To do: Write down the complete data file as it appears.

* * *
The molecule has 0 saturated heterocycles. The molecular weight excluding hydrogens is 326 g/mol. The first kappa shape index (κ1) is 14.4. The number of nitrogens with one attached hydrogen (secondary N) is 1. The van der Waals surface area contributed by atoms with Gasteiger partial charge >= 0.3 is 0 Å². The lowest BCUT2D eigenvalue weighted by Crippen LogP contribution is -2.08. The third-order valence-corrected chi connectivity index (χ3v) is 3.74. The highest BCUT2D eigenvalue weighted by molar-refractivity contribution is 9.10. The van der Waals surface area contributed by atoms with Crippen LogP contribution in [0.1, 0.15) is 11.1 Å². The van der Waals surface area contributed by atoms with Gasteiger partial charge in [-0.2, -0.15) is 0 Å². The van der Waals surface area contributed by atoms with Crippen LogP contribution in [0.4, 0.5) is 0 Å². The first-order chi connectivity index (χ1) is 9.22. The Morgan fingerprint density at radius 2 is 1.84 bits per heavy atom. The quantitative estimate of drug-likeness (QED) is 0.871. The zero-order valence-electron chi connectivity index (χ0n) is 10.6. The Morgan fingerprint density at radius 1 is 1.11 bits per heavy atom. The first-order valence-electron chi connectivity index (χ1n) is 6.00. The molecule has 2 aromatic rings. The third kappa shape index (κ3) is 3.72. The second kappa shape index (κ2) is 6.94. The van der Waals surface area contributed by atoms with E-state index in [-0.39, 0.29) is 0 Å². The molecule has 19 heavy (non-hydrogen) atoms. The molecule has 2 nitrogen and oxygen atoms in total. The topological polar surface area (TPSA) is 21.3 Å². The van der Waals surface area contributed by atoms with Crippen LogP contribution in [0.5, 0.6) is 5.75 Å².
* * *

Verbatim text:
The molecule has 0 saturated heterocycles. The molecular weight excluding hydrogens is 326 g/mol. The first kappa shape index (κ1) is 14.4. The number of nitrogens with one attached hydrogen (secondary N) is 1. The van der Waals surface area contributed by atoms with Gasteiger partial charge >= 0.3 is 0 Å². The lowest BCUT2D eigenvalue weighted by Crippen LogP contribution is -2.08. The third-order valence-corrected chi connectivity index (χ3v) is 3.74. The highest BCUT2D eigenvalue weighted by molar-refractivity contribution is 9.10. The van der Waals surface area contributed by atoms with Crippen LogP contribution in [0.1, 0.15) is 11.1 Å². The van der Waals surface area contributed by atoms with Gasteiger partial charge in [-0.2, -0.15) is 0 Å². The van der Waals surface area contributed by atoms with Crippen LogP contribution in [0.4, 0.5) is 0 Å². The first-order chi connectivity index (χ1) is 9.22. The Morgan fingerprint density at radius 2 is 1.84 bits per heavy atom. The quantitative estimate of drug-likeness (QED) is 0.871. The zero-order valence-electron chi connectivity index (χ0n) is 10.6. The Morgan fingerprint density at radius 1 is 1.11 bits per heavy atom. The first-order valence-electron chi connectivity index (χ1n) is 6.00. The molecule has 2 aromatic rings. The third kappa shape index (κ3) is 3.72. The second kappa shape index (κ2) is 6.94. The van der Waals surface area contributed by atoms with E-state index in [-0.39, 0.29) is 0 Å². The molecule has 19 heavy (non-hydrogen) atoms. The molecule has 2 nitrogen and oxygen atoms in total. The topological polar surface area (TPSA) is 21.3 Å². The van der Waals surface area contributed by atoms with Crippen LogP contribution in [0.5, 0.6) is 5.75 Å².